‘We will not share list of honours with Gaddafi’

Former Nationalist MP Frank Portelli and poet Maria Grech Ganado have asked to be temporarily struck off Malta’s list of honours as long as Libyan Leader Muammar Gaddafi remains on the list.

In a letter to the President on Friday, Dr Portelli said he wished to register “a sign of personal protest” against the atrocities being carried out by Col Gaddafi against humanity in general and against the Libyan people in particular.

“If you won’t take him off for now, take me off,” he said, in reply to a PN stand saying stripping Col Gaddafi off his honours was not a priority.

Poet Maria Grech Ganado joined Dr Portelli in his stand: “I wish to add my voice to that of Dr Portelli in removing my name from the list of Maltese Honours for as long as Colonel Muammar Gaddafi’s is listed too.”

She said in her letter she was very proud of her medal, which she received in 2000, “but have no desire to be listed as a recipient of an honour along someone who has proved himself to be not only inhumane even with his own people but a criminal condemned by international agreement.

“I urge Parliament to strip the Colonel of his Honours as soon as possible in order to restore honour to the list itself, and because I would obviously like to see my name back on it again.”

Dr Portelli had already written to the President in February asking him to consider stripping the dictator of honours he was awarded by Malta in 1975 and 2004.

However, the President’s office made it known that it could only act after a parliamentary resolution. The Labour Party did not react while a PN spokesman said there was no urgency over the matter.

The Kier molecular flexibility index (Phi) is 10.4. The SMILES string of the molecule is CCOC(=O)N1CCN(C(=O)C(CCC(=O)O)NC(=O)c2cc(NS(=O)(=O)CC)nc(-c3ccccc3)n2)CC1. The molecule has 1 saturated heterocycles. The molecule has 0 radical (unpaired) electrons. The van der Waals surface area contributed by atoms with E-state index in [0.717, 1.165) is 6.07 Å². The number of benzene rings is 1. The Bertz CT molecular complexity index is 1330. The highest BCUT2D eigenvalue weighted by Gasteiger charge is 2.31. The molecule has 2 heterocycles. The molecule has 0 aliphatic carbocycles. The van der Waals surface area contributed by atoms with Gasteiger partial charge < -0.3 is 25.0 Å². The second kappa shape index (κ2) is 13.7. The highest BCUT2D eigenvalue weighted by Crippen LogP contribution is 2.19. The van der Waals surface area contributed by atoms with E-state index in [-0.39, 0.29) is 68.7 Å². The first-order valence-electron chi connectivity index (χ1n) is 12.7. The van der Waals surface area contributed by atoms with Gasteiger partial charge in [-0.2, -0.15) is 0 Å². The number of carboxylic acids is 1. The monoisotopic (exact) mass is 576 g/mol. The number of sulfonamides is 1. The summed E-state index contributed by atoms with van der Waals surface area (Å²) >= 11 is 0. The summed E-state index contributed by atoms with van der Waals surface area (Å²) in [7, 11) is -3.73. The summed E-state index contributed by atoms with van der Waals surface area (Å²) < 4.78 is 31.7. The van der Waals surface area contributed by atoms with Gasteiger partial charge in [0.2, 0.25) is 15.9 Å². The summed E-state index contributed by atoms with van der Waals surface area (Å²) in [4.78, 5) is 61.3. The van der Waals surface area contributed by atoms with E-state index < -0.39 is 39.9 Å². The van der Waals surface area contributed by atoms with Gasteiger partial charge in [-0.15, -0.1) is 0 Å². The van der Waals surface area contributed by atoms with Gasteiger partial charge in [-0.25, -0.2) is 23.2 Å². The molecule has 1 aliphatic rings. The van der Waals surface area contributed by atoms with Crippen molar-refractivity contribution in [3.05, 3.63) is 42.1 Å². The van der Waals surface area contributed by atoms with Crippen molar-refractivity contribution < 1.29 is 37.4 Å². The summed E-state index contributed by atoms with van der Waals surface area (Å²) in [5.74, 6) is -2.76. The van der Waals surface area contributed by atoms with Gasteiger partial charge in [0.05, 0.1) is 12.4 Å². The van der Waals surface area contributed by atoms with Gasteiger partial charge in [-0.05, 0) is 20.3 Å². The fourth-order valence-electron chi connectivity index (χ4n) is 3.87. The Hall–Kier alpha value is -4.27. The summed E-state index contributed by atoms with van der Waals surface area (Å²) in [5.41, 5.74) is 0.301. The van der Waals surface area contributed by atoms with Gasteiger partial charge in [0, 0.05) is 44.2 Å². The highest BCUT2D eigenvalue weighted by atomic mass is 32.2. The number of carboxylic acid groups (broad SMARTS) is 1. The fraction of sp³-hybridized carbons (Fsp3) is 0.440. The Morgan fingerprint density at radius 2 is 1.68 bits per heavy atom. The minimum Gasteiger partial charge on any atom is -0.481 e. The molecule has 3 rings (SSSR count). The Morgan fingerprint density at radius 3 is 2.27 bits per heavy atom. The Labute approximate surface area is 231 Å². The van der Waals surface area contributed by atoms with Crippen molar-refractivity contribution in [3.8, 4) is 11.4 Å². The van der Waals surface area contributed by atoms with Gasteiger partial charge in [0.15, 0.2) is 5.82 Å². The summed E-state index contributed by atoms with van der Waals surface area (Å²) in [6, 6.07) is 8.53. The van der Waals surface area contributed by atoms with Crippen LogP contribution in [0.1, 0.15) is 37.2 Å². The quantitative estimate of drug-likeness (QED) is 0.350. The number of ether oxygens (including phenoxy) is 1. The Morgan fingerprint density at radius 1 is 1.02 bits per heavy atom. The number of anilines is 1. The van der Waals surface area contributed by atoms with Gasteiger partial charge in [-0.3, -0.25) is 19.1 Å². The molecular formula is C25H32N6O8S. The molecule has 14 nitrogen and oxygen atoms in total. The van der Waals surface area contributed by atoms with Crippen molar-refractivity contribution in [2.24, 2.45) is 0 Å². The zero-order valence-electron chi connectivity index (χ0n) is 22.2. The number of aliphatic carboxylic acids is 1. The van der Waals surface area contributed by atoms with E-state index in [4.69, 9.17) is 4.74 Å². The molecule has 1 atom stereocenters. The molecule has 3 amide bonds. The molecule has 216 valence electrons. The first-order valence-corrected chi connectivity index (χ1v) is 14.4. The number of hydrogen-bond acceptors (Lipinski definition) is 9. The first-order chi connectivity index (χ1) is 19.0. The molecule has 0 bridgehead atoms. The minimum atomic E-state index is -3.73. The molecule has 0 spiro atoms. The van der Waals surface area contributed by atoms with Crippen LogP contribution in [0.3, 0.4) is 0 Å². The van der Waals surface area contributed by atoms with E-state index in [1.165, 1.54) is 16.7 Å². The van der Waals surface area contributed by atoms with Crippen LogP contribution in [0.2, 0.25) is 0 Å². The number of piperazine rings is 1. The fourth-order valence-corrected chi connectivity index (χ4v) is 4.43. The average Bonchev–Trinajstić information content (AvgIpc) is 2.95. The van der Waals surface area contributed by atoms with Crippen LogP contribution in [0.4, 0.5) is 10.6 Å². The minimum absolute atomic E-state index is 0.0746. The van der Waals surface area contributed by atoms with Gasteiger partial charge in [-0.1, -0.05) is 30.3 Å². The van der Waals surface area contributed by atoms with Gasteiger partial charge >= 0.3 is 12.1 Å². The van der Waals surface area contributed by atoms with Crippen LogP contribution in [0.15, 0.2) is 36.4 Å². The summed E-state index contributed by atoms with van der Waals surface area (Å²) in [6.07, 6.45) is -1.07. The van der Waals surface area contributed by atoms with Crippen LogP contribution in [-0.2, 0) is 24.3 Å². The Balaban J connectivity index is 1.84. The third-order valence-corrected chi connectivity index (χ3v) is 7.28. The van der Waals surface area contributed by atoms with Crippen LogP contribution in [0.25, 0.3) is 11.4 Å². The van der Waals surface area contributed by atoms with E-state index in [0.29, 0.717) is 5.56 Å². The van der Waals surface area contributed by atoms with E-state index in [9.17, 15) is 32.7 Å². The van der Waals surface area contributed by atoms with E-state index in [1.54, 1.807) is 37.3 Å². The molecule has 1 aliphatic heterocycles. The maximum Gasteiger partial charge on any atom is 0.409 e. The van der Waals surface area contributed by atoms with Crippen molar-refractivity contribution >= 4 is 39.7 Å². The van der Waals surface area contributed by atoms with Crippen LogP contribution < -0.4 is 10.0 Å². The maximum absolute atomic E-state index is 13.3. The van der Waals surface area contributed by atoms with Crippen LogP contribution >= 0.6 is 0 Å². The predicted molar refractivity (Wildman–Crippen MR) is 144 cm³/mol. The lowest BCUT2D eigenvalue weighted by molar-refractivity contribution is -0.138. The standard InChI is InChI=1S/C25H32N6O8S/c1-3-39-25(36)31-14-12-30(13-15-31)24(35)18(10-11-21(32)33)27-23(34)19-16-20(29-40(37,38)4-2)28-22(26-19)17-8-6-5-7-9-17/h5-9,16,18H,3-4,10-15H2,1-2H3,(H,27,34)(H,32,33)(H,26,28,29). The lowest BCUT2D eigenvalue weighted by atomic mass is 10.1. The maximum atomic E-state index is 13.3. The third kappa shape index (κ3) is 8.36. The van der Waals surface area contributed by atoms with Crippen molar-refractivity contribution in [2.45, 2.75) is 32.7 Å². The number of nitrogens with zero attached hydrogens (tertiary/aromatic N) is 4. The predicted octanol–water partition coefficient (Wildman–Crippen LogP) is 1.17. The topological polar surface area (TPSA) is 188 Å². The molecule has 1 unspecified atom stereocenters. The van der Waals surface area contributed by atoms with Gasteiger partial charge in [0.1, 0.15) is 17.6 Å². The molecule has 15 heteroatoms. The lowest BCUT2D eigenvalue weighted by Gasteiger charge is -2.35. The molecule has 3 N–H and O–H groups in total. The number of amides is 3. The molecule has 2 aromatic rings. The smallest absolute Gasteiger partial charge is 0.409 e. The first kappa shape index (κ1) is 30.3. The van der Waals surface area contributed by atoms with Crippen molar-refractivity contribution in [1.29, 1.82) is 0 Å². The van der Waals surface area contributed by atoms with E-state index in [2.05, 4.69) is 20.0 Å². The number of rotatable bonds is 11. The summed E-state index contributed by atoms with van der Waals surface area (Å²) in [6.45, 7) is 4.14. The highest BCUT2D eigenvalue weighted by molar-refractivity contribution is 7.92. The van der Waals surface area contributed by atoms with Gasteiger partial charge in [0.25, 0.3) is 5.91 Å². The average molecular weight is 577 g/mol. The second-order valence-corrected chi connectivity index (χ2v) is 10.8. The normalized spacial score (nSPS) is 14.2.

When contacted, Dr Portelli said the government had to pass on a message that the Libyan leader was being censured, and questioned how the PN spokesman said there was no urgency.

In 1996, Dr Portelli received the National Commemorative Medal of Malta marking the 75th anniversary of the re-introduction of self-government.

“It was a proud moment when I got the medal but that has been degraded in a way,” he told The Times.

Malta rightly honoured individuals who demonstrated “exceptional merit in the service of Malta or of humanity”, he said. “Yet, on the same list, there “is the same man who is a killer.”

Even small acts were punished in court, he said, questioning how Col Gaddafi was allowed to continue to keep his honours.

“Gaddafi’s actions cannot in any way be interpreted as being exceptional merit in the service of humanity,” he told the President.

Even Queen Elizabeth II had stripped Zimbabwe President Robert Mugabe of his honours for abuse of human rights and abject disregard for the democratic process in the country, he said.

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